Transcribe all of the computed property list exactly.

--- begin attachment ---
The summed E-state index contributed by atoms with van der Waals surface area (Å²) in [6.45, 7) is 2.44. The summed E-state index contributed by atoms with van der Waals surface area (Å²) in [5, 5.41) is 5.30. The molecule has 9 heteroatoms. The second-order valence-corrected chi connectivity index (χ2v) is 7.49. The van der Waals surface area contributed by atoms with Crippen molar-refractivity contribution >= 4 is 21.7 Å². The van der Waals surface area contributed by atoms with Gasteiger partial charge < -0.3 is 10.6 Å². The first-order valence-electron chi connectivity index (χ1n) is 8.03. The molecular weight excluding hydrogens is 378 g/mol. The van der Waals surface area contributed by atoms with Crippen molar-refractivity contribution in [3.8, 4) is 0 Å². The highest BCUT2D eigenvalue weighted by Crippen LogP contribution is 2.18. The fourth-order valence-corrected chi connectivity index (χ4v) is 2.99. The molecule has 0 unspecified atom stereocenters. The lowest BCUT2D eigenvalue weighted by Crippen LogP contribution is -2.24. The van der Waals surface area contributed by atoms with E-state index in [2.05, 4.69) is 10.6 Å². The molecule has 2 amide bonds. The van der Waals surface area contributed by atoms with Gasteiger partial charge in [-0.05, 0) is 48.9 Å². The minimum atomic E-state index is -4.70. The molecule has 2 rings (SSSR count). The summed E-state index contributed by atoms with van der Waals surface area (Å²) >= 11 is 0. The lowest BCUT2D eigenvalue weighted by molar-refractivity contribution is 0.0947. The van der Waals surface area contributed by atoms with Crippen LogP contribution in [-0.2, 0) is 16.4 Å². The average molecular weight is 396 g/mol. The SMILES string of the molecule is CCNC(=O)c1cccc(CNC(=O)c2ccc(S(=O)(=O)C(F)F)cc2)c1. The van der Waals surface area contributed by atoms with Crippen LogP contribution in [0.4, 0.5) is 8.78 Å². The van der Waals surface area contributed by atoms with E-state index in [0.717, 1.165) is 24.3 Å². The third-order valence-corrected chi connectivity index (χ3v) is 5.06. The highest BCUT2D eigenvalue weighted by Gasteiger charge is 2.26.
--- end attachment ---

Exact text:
The summed E-state index contributed by atoms with van der Waals surface area (Å²) in [6.45, 7) is 2.44. The summed E-state index contributed by atoms with van der Waals surface area (Å²) in [5, 5.41) is 5.30. The molecule has 9 heteroatoms. The second-order valence-corrected chi connectivity index (χ2v) is 7.49. The van der Waals surface area contributed by atoms with Crippen molar-refractivity contribution >= 4 is 21.7 Å². The van der Waals surface area contributed by atoms with Gasteiger partial charge < -0.3 is 10.6 Å². The first-order valence-electron chi connectivity index (χ1n) is 8.03. The molecular weight excluding hydrogens is 378 g/mol. The van der Waals surface area contributed by atoms with Crippen molar-refractivity contribution in [3.8, 4) is 0 Å². The highest BCUT2D eigenvalue weighted by Crippen LogP contribution is 2.18. The fourth-order valence-corrected chi connectivity index (χ4v) is 2.99. The molecule has 0 unspecified atom stereocenters. The lowest BCUT2D eigenvalue weighted by Crippen LogP contribution is -2.24. The van der Waals surface area contributed by atoms with E-state index in [2.05, 4.69) is 10.6 Å². The molecule has 2 amide bonds. The van der Waals surface area contributed by atoms with Gasteiger partial charge in [-0.05, 0) is 48.9 Å². The minimum atomic E-state index is -4.70. The molecule has 2 rings (SSSR count). The summed E-state index contributed by atoms with van der Waals surface area (Å²) >= 11 is 0. The lowest BCUT2D eigenvalue weighted by molar-refractivity contribution is 0.0947. The van der Waals surface area contributed by atoms with Crippen LogP contribution in [-0.2, 0) is 16.4 Å². The average molecular weight is 396 g/mol. The SMILES string of the molecule is CCNC(=O)c1cccc(CNC(=O)c2ccc(S(=O)(=O)C(F)F)cc2)c1. The van der Waals surface area contributed by atoms with Crippen LogP contribution in [0.4, 0.5) is 8.78 Å². The van der Waals surface area contributed by atoms with E-state index in [0.717, 1.165) is 24.3 Å². The third-order valence-corrected chi connectivity index (χ3v) is 5.06. The highest BCUT2D eigenvalue weighted by Gasteiger charge is 2.26.